Although aviation is a relatively small industry, it has a disproportionately large impact on the climate system. It presently accounts for four to nine per cent of the total climate change impact of human activity.
Compared to other modes of transport, such as driving or taking the train, travelling by air has a greater climate impact per passenger kilometre, even over longer distances. It's also the mode of freight transport that produces the most emissions.
Learn more about air travel and climate change.
What can I do?
Because the climate impacts of air transportation are at present not adequately regulated under national or international laws, the onus is on individuals and businesses to limit their flying unless absolutely necessary. This needn't be as drastic as it sounds:
- Consider taking a vacation closer to home — or even being a tourist in your own town. You'll save money and avoid the stress of airport security, travelling to and from the airport, and sitting in those tiny seats. Most of us live in places that tourists from elsewhere visit, so take a holiday in your hometown or region and find out what it has to offer.
- Use other modes of transport where possible. Trains and buses, for example, are much more energy efficient than airplanes, and for regional trips can even be faster when airports are factored in. Even cars can be more efficient than planes — especially with more than one passenger.
- Use video-conferences for meetings. The David Suzuki Foundation is doing it, and so are companies like Swiss Re and IKEA who use video-conferencing to reduce business air travel. Companies benefit from decreased costs at the same time that they're helping the planet. Employees avoid the stress of travelling and time away from home and family.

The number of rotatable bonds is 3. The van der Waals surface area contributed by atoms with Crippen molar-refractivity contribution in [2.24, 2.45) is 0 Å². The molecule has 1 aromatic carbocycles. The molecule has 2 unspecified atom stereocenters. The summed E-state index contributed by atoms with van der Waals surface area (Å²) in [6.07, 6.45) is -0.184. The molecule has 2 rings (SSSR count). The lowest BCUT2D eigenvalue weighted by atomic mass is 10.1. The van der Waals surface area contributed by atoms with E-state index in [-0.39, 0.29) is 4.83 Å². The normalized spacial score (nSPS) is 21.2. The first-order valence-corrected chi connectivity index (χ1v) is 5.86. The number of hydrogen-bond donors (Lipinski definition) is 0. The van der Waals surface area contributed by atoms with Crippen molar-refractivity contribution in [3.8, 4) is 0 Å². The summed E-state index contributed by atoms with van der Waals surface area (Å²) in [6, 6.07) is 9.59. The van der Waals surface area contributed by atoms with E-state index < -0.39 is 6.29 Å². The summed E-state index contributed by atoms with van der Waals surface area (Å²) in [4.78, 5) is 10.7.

- Use webcams to keep in touch with family and friends who live far away.
- Contact your political representatives, tell them you're concerned about the contribution of aviation to global climate change, and ask them to take action to regulate and limit greenhouse gas emissions from this sector.
If you do have to fly:
- Try to minimize the number of flights you take by combining trips. For example, book more than one meeting in your destination city, so you don't need to fly there several times.
- Fly the most direct route possible, since take-offs and landings use the most fuel.
- Fly during the daytime, because studies have shown that flights taken at night have a greater impact on the climate.
- Fly economy, because more people per plane means fewer emissions per person.
- Pack light, because lighter planes mean less fuel is burned.
- Purchase carbon offsets to account for the emissions from your flight. See our carbon neutral webpage for more information. If the airline or travel agent you are using doesn't currently offer its customers the option of offsetting their flights, ask them to consider it.
What is the David Suzuki Foundation doing?
In 2010, the David Suzuki Foundation installed videoconferencing equipment in all of its offices. We also rely on teleconferencing for many of our meetings, and look for ways to minimize travel to conferences, training sessions and other functions where possible. For flights that cannot be avoided, we purchase high quality carbon offsets.